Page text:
2nd Class Fireman

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Author:
norwood
ID:
2048
Filename:
2nd Class Fireman
Updated:
2010-02-12 10:01:16
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Chapters 7
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Description:
Boiler License
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  1. What are the 3 primary contaminants in raw water?
    • Dissolved solids
    • Suspended solids
    • Dissolved gases
  2. What are the 2 sources of water used in power plants?
    Surface water and ground water.
  3. What are the 2 forms of water treatment used in power plants?
    External and internal treatment
  4. Why do we treat boiler feed water?
    • Prevent sludge from depositing on boiler surfaces
    • prevent scale from forming on boiler surfaces
    • prevent corrosion of boiler metal
    • Prevent carryover with the steam leaving the boiler
  5. What are Cations? What are Anions?
    • A Cation are positively charged ions
    • A Anion are negatively charged ions
  6. How are suspended solids removed from raw water?
    By coagulation or by filtration.
  7. How are minerals removed from raw water?
    With the use of water softeners, demineralizers, and distillation.
  8. How are dissolved gases removed from make-up water/feed water?
    By deareation or degassification.
  9. Define PH
    A measure of the water's acidity or alkalinity.
  10. Is 7.0 on the PH scale acidic or alkaline?
    The scale reads 0 to 14. (7 is neutral.)
  11. How are chemicals added to the boiler?
    Thru the DA, chemical pumps, injectors, or by slug feeders.
  12. What is meant by the term "cycles of concentration"?
    The ratio of impurities in the boiler water divided by the amount impurities in make up water.
  13. What PH level do we try to maintain in boilers?
    Between 10.0 and 11.0
  14. What is foaming? What is priming?
    • Foaming is the existence of a layer of foam on the surface of the water in the boiler drum. (caused by excessive alkalinity).
    • Priming is the carry over of slugs of water that are suddenly discharged from the boiler with the steam.
  15. What is carry-over?
    The continual discharge of inpurities and water with the steam.
  16. Name some conditions is a boiler that could cause carryover.
    Excessive alkalinity which causes foaming, high water level, and the failure of mechanical separators in the boiler.
  17. What chemicals are used to adjust boiler PH?
    • Sodium hydroxide (caustic soda)
    • Ammonia
  18. How do you blow down a boiler?
    • Find true water level, 1/2 glass or better
    • Open cooling water to blow down tank
    • Open quick opening valve (inside valve)
    • Open slow opening valve (outside valve) fully and close
    • Close quick opening valve
    • Check water level and close cooling water valve
  19. What causes condensate return line corrosion?
    Dissolved gases (O2 and CO2)
  20. Explain the terms "dry lay-up" and "wet lay-up"
    • Using the dry method the boiler would be drained cleaned and isolated from water and steam. Desicants would be placed in the boiler to prevent moisture. The dry method is used for long term shut down.
    • Using the wet method the boiler would be drained cleaned and filled with warm treated water at a higher level than normal. Pressureised slightly above atmos. and isolated from steam and water lines.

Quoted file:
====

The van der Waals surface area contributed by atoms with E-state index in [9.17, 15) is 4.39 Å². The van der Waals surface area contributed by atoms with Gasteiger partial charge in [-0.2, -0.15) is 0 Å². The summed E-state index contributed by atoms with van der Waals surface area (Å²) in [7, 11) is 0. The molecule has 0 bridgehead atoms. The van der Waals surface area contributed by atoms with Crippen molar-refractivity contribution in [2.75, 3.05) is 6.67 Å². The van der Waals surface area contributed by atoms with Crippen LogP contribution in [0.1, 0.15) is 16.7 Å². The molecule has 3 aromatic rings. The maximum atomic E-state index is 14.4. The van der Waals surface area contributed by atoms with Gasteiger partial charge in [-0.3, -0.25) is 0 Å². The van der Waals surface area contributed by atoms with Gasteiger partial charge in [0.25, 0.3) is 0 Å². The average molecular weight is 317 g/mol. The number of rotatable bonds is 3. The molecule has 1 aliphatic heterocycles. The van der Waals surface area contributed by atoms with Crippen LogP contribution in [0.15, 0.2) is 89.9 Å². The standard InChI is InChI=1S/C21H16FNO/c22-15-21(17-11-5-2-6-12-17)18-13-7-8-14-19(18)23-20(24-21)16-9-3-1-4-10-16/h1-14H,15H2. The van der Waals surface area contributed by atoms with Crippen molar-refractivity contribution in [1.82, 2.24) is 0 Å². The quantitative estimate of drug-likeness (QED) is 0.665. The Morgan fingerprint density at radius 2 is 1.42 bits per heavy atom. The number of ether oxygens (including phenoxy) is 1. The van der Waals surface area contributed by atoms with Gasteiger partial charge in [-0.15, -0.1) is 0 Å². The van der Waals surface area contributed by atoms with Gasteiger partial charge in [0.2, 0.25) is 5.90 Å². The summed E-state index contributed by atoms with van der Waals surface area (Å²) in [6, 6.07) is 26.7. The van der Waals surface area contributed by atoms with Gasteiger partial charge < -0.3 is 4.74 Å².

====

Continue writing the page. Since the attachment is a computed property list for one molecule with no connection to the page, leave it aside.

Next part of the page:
• The wet method is used when the boiler may be needed on short notice.
  21. Name 3 classidications of pumps.
    • Reciprocating
    • Rotary
    • Centrifugal
  22. What is the purpose of a feedwater regulator?
    To control the exact amount of water returning to the boiler.
  23. What are the 3 types of feedwater regulators?
    • Single Element (senses drum level)
    • Double Element (senses drum level and steam flow)
    • Triple Element (senses drum level, steam flow, and feedwater flow)
  24. What does a safety valve do?
    A safety valve is designed to relieve pressure in a boiler that has exceeded what the valve was set for.
  25. What is gauge pressure? What is absolute pressure?
    • Gauge presssure is the pressure which does not include ambiant pressure.
    • Absolute pressure is gauge pressure plus ambiant pressure.
  26. What is radiation, conduction, and convection?
    The three ways heat can be transfered.
  27. which safety valve will lift first, drum or superheater? Why?
    The superheater safety valve is the lowest set valve, therefor it will lift first to allow steam flow to prevent over heating of the superheater.
  28. What are the controlling factors of a single, double, and triple element feedwater regulators?
    • Single (drum water level)
    • Double (drum water and steam flow)
    • Triple (drum water level, steam flow, and feedwater flow)
  29. How often must refrigeration equipment be inspected?
    At least once a year.
  30. What is a ton of refrigeration?
    The melting of one ton of ice in 24 hrs.
  31. Name at least five safety devices on a boiler.
    • Safety relieve valve
    • Non-return valve
    • Check valve
    • Low water cut-out sensor
    • Fire sensor
  32. What is Tertiary air?
    • Air that is supplied to the combustion process that supports both primary and secondary air.
    • Often introduced into the combustion process in a different location.
  33. Why do we purge a boiler?
    To remove explosive gases before lighting the fire.
  34. How many btu's are required to change water at 212F to steam at 212F?
    970.3 btu's per pound.
  35. What is air made up of? By volume and weight?
    • Volume: oxygen= 20.91% nitrogen=79.09%
    • Weight: oxygen= 23.15% nitrogen=76.85%
  36. Why is sodium sulfite used in some boilers?
    It is used as an oxygen scavenger.
  37. What are the two major categories of pumps?
    Positive displacement and non-positive displacement.
  38. Name 4 general classification pumps?
    Reciprocating, rotary, centrifugal, and jet pumps.
  39. Explain the operation of a feedwater injector?
    High pressure stream of fluid is directed through a nozzle designed to produce high velocity. The high velocity fluid creates a low pressure area in the mixing chamber causing the suction fluid to flow into the mixing chamber.